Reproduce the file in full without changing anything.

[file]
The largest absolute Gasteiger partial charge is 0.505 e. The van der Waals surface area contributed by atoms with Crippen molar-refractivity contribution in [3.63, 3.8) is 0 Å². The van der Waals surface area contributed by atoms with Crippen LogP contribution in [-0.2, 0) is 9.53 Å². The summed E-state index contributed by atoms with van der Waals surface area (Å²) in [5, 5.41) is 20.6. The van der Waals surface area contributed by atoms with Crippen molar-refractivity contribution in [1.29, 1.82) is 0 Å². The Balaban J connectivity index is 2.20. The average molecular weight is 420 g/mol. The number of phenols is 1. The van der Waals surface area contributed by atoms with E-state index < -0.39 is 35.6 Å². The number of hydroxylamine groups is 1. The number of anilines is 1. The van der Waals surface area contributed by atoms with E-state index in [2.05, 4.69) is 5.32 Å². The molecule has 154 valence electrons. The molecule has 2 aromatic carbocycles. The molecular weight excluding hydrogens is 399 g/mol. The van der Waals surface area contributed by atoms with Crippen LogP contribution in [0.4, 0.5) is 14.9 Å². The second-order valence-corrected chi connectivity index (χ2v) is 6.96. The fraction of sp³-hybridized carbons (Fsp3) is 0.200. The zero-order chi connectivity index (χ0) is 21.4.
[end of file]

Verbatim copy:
The largest absolute Gasteiger partial charge is 0.505 e. The van der Waals surface area contributed by atoms with Crippen molar-refractivity contribution in [3.63, 3.8) is 0 Å². The van der Waals surface area contributed by atoms with Crippen LogP contribution in [-0.2, 0) is 9.53 Å². The summed E-state index contributed by atoms with van der Waals surface area (Å²) in [5, 5.41) is 20.6. The van der Waals surface area contributed by atoms with Crippen molar-refractivity contribution in [1.29, 1.82) is 0 Å². The Balaban J connectivity index is 2.20. The average molecular weight is 420 g/mol. The number of phenols is 1. The van der Waals surface area contributed by atoms with E-state index < -0.39 is 35.6 Å². The number of hydroxylamine groups is 1. The number of anilines is 1. The van der Waals surface area contributed by atoms with E-state index in [2.05, 4.69) is 5.32 Å². The molecule has 154 valence electrons. The molecule has 2 aromatic carbocycles. The molecular weight excluding hydrogens is 399 g/mol. The van der Waals surface area contributed by atoms with Crippen LogP contribution in [0.4, 0.5) is 14.9 Å². The second-order valence-corrected chi connectivity index (χ2v) is 6.96. The fraction of sp³-hybridized carbons (Fsp3) is 0.200. The zero-order chi connectivity index (χ0) is 21.4.